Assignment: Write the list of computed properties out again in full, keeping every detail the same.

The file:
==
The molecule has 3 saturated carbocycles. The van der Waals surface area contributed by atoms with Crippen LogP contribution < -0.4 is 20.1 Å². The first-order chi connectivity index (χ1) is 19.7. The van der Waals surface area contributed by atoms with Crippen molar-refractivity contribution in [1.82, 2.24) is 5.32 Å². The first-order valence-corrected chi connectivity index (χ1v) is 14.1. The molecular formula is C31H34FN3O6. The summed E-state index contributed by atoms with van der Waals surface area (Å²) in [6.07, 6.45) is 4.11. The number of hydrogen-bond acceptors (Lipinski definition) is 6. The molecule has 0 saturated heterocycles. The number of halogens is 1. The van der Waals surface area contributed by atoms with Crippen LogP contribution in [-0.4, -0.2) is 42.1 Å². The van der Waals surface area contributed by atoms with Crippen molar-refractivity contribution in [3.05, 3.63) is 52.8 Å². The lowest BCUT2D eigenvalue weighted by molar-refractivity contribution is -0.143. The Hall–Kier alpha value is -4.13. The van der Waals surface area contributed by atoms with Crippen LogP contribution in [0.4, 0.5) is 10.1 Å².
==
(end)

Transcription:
The molecule has 3 saturated carbocycles. The van der Waals surface area contributed by atoms with Crippen LogP contribution < -0.4 is 20.1 Å². The first-order chi connectivity index (χ1) is 19.7. The van der Waals surface area contributed by atoms with Crippen molar-refractivity contribution in [1.82, 2.24) is 5.32 Å². The first-order valence-corrected chi connectivity index (χ1v) is 14.1. The molecular formula is C31H34FN3O6. The summed E-state index contributed by atoms with van der Waals surface area (Å²) in [6.07, 6.45) is 4.11. The number of hydrogen-bond acceptors (Lipinski definition) is 6. The molecule has 0 saturated heterocycles. The number of halogens is 1. The van der Waals surface area contributed by atoms with Crippen LogP contribution in [-0.4, -0.2) is 42.1 Å². The van der Waals surface area contributed by atoms with Crippen molar-refractivity contribution in [3.05, 3.63) is 52.8 Å². The lowest BCUT2D eigenvalue weighted by molar-refractivity contribution is -0.143. The Hall–Kier alpha value is -4.13. The van der Waals surface area contributed by atoms with Crippen LogP contribution in [0.4, 0.5) is 10.1 Å².